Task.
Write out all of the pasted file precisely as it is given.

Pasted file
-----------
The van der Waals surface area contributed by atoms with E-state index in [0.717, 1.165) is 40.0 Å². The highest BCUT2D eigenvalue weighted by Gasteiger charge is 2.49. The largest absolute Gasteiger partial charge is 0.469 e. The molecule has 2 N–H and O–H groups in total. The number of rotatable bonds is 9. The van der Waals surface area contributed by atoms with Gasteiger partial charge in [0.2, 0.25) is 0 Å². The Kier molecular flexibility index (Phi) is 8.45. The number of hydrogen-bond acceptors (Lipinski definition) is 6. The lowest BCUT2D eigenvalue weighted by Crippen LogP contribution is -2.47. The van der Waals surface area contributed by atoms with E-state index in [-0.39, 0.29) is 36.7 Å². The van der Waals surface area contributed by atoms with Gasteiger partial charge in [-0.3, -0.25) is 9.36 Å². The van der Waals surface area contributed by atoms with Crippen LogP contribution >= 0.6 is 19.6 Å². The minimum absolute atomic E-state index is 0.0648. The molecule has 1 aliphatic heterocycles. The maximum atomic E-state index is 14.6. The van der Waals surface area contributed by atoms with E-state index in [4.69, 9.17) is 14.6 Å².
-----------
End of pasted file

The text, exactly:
The van der Waals surface area contributed by atoms with E-state index in [0.717, 1.165) is 40.0 Å². The highest BCUT2D eigenvalue weighted by Gasteiger charge is 2.49. The largest absolute Gasteiger partial charge is 0.469 e. The molecule has 2 N–H and O–H groups in total. The number of rotatable bonds is 9. The van der Waals surface area contributed by atoms with Gasteiger partial charge in [0.2, 0.25) is 0 Å². The Kier molecular flexibility index (Phi) is 8.45. The number of hydrogen-bond acceptors (Lipinski definition) is 6. The lowest BCUT2D eigenvalue weighted by Crippen LogP contribution is -2.47. The van der Waals surface area contributed by atoms with E-state index in [-0.39, 0.29) is 36.7 Å². The van der Waals surface area contributed by atoms with Gasteiger partial charge in [-0.3, -0.25) is 9.36 Å². The van der Waals surface area contributed by atoms with Crippen LogP contribution >= 0.6 is 19.6 Å². The minimum absolute atomic E-state index is 0.0648. The molecule has 1 aliphatic heterocycles. The maximum atomic E-state index is 14.6. The van der Waals surface area contributed by atoms with E-state index in [4.69, 9.17) is 14.6 Å².